School pack facts about the Anzac legend
School kids will get to learn all about the men and women who offered up their lives for their country, thanks to an education drive at the Anzac Cottage in Mt Hawthorn.
Anne Chapple says a Lotterywest grant will help pay for a primary school information pack.
“It will give teachers activities to do with the kids before they visit the cottage, while they’re here and after they go back to the classroom,” she says.
“It’s really important that children learn about the sacrifices servicemen made.
The 1916 cottage was handed over to Vietnam vets in the early 1990s and, through voluntary work and fundraising, they have painstakingly restored it to its former glory.
Originally built as a memorial to those who’d died at the landing at Gallipoli on April 25, 1915, the cottage now serves as a salient reminder to soldiers who also served in WWII and Vietnam.
Richard Williams, WA president of the WA Vietnam Veterans Association, served in-country from 1970-1, when he was 21. He says friendships and bonds formed in the paddy fields and jungles remain unique.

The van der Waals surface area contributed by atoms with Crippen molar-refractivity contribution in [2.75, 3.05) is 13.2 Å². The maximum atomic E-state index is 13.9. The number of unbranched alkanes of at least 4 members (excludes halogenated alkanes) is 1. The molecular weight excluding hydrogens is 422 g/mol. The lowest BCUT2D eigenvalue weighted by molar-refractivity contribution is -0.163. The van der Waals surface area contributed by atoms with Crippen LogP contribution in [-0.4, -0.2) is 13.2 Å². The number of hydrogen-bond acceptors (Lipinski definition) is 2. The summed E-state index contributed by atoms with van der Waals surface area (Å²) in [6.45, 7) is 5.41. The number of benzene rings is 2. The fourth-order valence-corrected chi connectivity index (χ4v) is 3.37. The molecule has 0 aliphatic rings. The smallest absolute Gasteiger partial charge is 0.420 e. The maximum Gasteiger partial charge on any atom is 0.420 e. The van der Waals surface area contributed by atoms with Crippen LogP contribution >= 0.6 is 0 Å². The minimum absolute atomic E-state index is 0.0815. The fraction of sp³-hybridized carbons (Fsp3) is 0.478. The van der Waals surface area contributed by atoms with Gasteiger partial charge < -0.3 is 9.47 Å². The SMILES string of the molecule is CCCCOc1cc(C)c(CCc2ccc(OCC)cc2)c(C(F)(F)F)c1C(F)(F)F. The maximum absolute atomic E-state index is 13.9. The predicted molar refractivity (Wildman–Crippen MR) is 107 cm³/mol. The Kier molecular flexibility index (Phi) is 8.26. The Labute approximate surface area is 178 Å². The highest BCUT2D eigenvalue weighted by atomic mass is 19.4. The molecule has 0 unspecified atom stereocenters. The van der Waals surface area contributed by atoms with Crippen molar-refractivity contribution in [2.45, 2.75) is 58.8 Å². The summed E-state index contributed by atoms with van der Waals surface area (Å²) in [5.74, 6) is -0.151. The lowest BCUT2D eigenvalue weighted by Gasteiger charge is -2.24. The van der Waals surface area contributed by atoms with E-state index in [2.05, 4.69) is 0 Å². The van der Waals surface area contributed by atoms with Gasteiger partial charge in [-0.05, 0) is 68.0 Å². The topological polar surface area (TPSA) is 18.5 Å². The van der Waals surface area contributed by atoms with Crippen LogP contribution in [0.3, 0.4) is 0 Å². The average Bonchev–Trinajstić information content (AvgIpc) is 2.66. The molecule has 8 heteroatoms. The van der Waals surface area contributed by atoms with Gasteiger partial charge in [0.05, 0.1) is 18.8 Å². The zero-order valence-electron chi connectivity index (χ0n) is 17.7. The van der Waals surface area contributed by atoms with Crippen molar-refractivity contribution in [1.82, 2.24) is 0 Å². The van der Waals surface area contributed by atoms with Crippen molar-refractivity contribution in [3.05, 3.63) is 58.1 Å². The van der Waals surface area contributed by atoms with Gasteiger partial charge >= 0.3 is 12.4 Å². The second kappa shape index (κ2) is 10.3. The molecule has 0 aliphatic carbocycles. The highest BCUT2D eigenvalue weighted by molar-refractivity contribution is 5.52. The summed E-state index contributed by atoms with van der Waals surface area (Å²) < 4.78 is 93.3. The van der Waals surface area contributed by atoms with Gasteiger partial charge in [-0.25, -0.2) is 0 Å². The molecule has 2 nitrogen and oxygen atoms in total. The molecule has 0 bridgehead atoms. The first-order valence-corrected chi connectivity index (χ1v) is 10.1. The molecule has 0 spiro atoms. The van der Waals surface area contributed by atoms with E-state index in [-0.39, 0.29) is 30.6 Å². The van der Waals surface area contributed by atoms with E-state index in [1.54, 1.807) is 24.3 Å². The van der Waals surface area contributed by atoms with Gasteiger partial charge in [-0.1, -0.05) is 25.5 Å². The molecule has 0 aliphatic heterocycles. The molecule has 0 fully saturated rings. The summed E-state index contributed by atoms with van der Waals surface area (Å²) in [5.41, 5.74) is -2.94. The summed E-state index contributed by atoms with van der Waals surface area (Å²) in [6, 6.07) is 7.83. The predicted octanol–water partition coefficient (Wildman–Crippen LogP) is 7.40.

“It’s strange, but even if you didn’t know someone personally from back then, you still have this amazing bond because you both went through the same common experiences,” says the 64-year-old.
“I was a mechanical fitter and helped clear minefields in Vietnam. Before going out we spent three months training in the Queensland jungle.”
Williams estimates there are around 3250 Vietnam veterans in WA and around 200 VVA members.
Around 500 Australians servicemen—50 of whom were from WA—died in the 1962-75 Vietnam conflict.
An open day at Anzac Cottage, 38 Kalgoorlie Street, is held during August to honour them.
The cottage was originally gifted by the Mount Hawthorn Progress Association to a returned wounded soldier who’d fought at Gallipoli.
by STEPHEN POLLOCK